COAST CITIES — The San Diego County Board of Supervisors approved $324,000 for a program that gauges whether local waters are too polluted to swim in.
Currently, the county collects and analyzes 20 samples each week at 15 different sites along San Diego’s coastline. Water samples detect disease-causing pathogens or microbes at places like Torrey Pines State Beach and the San Elijo Lagoon.
The tests take 24 hours to analyze. With the help of the nonprofit San Diego Coastkeeper, results are put online for residents to check before going in the water. If high levels of pathogens are detected, the county also posts advisory or closure signs at any affected beaches.
The program received the funds from the state for a contract that began last July and runs through September of this year. According to the Board of Supervisors’ staff report, the contract wasn’t voted on sooner because funding was still being sorted out.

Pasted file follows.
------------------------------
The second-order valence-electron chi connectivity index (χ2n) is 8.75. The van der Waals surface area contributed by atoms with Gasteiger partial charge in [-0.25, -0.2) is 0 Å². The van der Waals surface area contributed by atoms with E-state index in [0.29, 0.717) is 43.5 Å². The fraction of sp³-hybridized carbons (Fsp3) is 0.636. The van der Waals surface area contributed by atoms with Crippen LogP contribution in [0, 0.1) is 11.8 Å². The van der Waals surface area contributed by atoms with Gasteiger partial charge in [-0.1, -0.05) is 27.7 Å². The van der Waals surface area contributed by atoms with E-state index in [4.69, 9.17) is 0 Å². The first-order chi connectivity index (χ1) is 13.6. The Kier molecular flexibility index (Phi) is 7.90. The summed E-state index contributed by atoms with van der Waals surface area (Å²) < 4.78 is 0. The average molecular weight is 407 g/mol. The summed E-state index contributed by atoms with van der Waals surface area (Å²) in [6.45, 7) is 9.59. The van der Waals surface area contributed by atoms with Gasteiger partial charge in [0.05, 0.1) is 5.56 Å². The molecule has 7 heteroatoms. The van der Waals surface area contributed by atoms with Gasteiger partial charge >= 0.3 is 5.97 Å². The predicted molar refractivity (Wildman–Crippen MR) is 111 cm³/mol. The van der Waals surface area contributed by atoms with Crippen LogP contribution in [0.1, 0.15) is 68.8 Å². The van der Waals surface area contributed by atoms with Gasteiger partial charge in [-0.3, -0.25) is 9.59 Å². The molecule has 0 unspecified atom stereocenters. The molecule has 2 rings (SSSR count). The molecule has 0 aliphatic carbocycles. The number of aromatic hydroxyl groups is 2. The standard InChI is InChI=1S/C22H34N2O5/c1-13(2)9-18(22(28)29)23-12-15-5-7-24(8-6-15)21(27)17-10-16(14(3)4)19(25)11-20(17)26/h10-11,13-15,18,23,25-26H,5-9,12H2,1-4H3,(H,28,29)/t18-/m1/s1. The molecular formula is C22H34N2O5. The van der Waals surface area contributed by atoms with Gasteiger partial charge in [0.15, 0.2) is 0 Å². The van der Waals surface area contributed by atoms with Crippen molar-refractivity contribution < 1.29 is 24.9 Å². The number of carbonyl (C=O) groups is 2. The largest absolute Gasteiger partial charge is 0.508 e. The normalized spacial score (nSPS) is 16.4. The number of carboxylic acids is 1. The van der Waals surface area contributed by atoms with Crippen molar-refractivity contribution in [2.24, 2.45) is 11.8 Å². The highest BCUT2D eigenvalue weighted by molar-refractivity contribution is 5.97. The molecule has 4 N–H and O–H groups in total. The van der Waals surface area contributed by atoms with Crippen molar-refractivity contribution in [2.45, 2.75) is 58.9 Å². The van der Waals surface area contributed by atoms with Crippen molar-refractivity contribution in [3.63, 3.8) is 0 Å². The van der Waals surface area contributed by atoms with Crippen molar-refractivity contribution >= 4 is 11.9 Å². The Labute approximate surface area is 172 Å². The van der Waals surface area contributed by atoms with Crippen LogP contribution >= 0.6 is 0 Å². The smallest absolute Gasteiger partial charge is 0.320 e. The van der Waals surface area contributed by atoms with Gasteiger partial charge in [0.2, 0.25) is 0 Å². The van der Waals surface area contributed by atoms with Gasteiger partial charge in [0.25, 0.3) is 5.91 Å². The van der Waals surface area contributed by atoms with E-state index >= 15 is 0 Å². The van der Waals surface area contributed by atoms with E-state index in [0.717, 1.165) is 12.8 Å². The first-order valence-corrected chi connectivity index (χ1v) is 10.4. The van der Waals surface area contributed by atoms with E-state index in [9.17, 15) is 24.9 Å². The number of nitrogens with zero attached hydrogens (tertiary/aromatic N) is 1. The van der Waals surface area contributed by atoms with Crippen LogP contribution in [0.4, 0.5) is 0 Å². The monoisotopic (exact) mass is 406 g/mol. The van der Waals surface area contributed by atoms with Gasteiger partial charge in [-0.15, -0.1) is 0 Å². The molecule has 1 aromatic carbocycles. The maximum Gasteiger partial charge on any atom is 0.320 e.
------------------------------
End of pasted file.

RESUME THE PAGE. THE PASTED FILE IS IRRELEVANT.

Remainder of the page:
Although the contract was technically just approved, the program has operated as normal since July, according to Mark McPherson, chief of the Department of Environmental Health’s Land and Water Quality Division.
“We were told to continue our work and that we’d be reimbursed,” McPherson said.
Of the $324,000 in state funding, $24,000 goes toward fall and winter monitoring, and $300,000 covers summer and spring monitoring, according the staff report.
While fewer people are at the beaches in the fall and winter, advisories and closures are more common during this period due to increased urban runoff and untreated sewage from rainfall.
Former Gov. Arnold Schwarzenegger axed funding for water-quality monitoring at beaches in 2008 due to the state budget crisis. Temporary funding was obtained from various sources for several years. More than a year ago, Gov. Jerry Brown restored funding by giving the California Resources Control Board the authority to provide up to $1.8 million for beach testing statewide